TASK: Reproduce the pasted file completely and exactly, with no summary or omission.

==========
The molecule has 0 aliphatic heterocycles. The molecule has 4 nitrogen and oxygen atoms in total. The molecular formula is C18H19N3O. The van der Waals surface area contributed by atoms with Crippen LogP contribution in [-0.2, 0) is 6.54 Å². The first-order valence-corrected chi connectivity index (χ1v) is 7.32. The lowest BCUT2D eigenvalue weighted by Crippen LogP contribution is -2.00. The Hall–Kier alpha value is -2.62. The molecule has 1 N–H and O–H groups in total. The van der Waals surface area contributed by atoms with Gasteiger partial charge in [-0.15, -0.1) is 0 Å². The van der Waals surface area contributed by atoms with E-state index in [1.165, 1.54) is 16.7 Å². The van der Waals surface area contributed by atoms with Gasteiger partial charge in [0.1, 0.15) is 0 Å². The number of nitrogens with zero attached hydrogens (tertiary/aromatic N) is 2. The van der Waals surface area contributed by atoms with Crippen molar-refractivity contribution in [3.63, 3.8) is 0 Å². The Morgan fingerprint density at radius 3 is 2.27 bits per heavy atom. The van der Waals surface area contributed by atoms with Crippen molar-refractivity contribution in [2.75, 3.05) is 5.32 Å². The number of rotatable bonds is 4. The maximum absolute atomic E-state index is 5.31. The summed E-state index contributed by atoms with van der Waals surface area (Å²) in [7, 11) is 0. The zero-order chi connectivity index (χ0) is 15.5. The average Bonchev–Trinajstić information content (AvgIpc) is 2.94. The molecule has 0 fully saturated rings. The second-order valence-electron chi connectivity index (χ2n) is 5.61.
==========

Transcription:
The molecule has 0 aliphatic heterocycles. The molecule has 4 nitrogen and oxygen atoms in total. The molecular formula is C18H19N3O. The van der Waals surface area contributed by atoms with Crippen LogP contribution in [-0.2, 0) is 6.54 Å². The first-order valence-corrected chi connectivity index (χ1v) is 7.32. The lowest BCUT2D eigenvalue weighted by Crippen LogP contribution is -2.00. The Hall–Kier alpha value is -2.62. The molecule has 1 N–H and O–H groups in total. The van der Waals surface area contributed by atoms with Gasteiger partial charge in [-0.15, -0.1) is 0 Å². The van der Waals surface area contributed by atoms with E-state index in [1.165, 1.54) is 16.7 Å². The van der Waals surface area contributed by atoms with Gasteiger partial charge in [0.1, 0.15) is 0 Å². The number of nitrogens with zero attached hydrogens (tertiary/aromatic N) is 2. The van der Waals surface area contributed by atoms with Crippen molar-refractivity contribution in [3.63, 3.8) is 0 Å². The Morgan fingerprint density at radius 3 is 2.27 bits per heavy atom. The van der Waals surface area contributed by atoms with Crippen molar-refractivity contribution in [2.75, 3.05) is 5.32 Å². The number of rotatable bonds is 4. The maximum absolute atomic E-state index is 5.31. The summed E-state index contributed by atoms with van der Waals surface area (Å²) in [7, 11) is 0. The zero-order chi connectivity index (χ0) is 15.5. The average Bonchev–Trinajstić information content (AvgIpc) is 2.94. The molecule has 0 fully saturated rings. The second-order valence-electron chi connectivity index (χ2n) is 5.61.